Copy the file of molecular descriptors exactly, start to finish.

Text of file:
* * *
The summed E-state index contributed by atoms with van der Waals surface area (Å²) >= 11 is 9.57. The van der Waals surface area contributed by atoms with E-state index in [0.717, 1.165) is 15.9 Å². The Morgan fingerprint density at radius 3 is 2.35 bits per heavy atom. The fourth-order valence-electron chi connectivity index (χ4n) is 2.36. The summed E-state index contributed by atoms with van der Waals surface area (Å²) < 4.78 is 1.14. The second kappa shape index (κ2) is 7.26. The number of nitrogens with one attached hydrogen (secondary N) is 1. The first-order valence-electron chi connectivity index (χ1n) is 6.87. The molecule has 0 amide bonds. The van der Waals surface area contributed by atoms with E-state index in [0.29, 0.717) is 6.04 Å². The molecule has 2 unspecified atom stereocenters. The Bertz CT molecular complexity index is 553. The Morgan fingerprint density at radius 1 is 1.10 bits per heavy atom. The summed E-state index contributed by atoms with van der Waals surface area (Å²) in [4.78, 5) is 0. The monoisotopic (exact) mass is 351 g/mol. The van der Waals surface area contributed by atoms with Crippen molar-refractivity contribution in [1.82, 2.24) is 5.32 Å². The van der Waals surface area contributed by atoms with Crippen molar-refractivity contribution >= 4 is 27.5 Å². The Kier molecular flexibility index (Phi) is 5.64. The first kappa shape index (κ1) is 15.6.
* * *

The summed E-state index contributed by atoms with van der Waals surface area (Å²) >= 11 is 9.57. The van der Waals surface area contributed by atoms with E-state index in [0.717, 1.165) is 15.9 Å². The Morgan fingerprint density at radius 3 is 2.35 bits per heavy atom. The fourth-order valence-electron chi connectivity index (χ4n) is 2.36. The summed E-state index contributed by atoms with van der Waals surface area (Å²) < 4.78 is 1.14. The second kappa shape index (κ2) is 7.26. The number of nitrogens with one attached hydrogen (secondary N) is 1. The first-order valence-electron chi connectivity index (χ1n) is 6.87. The molecule has 0 amide bonds. The van der Waals surface area contributed by atoms with E-state index in [0.29, 0.717) is 6.04 Å². The molecule has 2 unspecified atom stereocenters. The Bertz CT molecular complexity index is 553. The Morgan fingerprint density at radius 1 is 1.10 bits per heavy atom. The summed E-state index contributed by atoms with van der Waals surface area (Å²) in [4.78, 5) is 0. The monoisotopic (exact) mass is 351 g/mol. The van der Waals surface area contributed by atoms with Crippen molar-refractivity contribution in [1.82, 2.24) is 5.32 Å². The van der Waals surface area contributed by atoms with Crippen molar-refractivity contribution >= 4 is 27.5 Å². The Kier molecular flexibility index (Phi) is 5.64. The first kappa shape index (κ1) is 15.6.